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I've read about polymorphic constants/nullary polymorphic functions in Learn You A Haskell. It gave several examples of built-in ones, such as:

ghci> 20 :: Float  
20.0  
ghci> 20 :: Int  
20  
ghci> minBound :: Int  
-2147483648  
ghci> maxBound :: (Bool, Int, Char)  
(True,2147483647,'\1114111')  

However, it does not explain how to define your own. How are they defined?

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mempty is another example of a polymorphic constant. –  Dan Burton Feb 2 '12 at 1:46

2 Answers 2

up vote 27 down vote accepted

You need to make a typeclass including the functions/constants you want, each with a variable return type. Instantiate it for each type you want your constants to be able to be.

class MyConstants a where
  one :: a
  ten :: a

instance MyConstants Int where
  one = 1
  ten = 10

instance MyConstants Float where
  one = 1.0
  ten = 10.0

instance MyConstants String where
  one = "one"
  ten = "ten"

Example Usage (codepad)

main = do
  putStrLn . show $ (ten :: Int)
  putStrLn . show $ (one :: String)
  putStrLn . show $ (ten :: Float) + one
  putStrLn . show $ "Count from " ++ one ++ " to " ++ ten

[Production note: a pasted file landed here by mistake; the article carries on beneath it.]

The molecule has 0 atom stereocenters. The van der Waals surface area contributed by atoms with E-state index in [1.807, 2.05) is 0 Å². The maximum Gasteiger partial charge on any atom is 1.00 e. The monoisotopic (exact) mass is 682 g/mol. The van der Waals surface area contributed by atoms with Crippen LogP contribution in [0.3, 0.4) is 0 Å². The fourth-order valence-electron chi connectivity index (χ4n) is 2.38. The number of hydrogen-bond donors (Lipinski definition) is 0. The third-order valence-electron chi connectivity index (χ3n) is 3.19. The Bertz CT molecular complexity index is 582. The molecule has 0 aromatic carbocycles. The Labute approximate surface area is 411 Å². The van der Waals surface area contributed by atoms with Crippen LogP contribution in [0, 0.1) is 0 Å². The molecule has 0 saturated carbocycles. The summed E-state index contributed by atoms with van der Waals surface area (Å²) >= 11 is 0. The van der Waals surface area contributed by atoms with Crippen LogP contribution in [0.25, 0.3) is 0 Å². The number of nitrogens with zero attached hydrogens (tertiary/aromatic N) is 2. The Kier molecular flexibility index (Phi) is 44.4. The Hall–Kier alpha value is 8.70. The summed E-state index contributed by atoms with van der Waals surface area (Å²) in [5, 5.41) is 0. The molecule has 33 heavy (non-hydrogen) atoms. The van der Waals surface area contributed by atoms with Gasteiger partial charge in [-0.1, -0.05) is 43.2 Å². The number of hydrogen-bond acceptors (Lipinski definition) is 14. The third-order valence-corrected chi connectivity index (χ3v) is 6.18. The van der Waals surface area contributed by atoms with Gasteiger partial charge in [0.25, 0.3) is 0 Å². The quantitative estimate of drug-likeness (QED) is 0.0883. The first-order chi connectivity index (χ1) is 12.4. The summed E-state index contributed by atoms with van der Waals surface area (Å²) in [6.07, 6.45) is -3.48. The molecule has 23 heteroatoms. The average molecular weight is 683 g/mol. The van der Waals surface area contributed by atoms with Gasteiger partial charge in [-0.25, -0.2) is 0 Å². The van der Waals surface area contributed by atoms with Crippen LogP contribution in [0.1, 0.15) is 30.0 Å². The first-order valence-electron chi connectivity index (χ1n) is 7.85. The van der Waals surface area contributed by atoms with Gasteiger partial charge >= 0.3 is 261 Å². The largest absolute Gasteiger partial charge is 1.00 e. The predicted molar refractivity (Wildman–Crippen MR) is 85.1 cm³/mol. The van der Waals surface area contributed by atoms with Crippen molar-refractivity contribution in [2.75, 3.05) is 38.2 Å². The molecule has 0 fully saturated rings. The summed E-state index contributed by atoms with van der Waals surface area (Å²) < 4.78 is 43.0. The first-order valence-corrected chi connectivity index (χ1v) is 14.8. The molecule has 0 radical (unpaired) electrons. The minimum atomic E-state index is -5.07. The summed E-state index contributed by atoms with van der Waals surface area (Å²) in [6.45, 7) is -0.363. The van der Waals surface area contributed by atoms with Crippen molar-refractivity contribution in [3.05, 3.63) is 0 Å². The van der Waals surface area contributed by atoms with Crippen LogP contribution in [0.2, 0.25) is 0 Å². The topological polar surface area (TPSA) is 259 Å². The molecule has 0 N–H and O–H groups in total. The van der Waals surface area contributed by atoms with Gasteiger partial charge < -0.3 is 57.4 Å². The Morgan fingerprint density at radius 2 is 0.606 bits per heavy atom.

10
"one"
11.0
"Count from one to ten"
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Preserving opening comment: ...or you could define a variable in terms of other, existing polymorphic constants. For example, one = 1 :: Num x => x. and thread was moved to chat: chat.stackoverflow.com/rooms/7336/… - sorry Jeremy don't really have time to individually delete around certain comments. Hope you understand. –  Kev Mar 5 '12 at 23:53

First, I recommend against using the term "constant" to mean non-functions, since all values are constant (immutable), whether those values are functions (i.e. have function type) or not.

You don't even need type classes to have polymorphic non-functions. An example is []. To define your own polymorphic non-functions, you can define a data type (as in the list example) or construct something out of already-defined pieces. For instance: empties = ([],[[]]).

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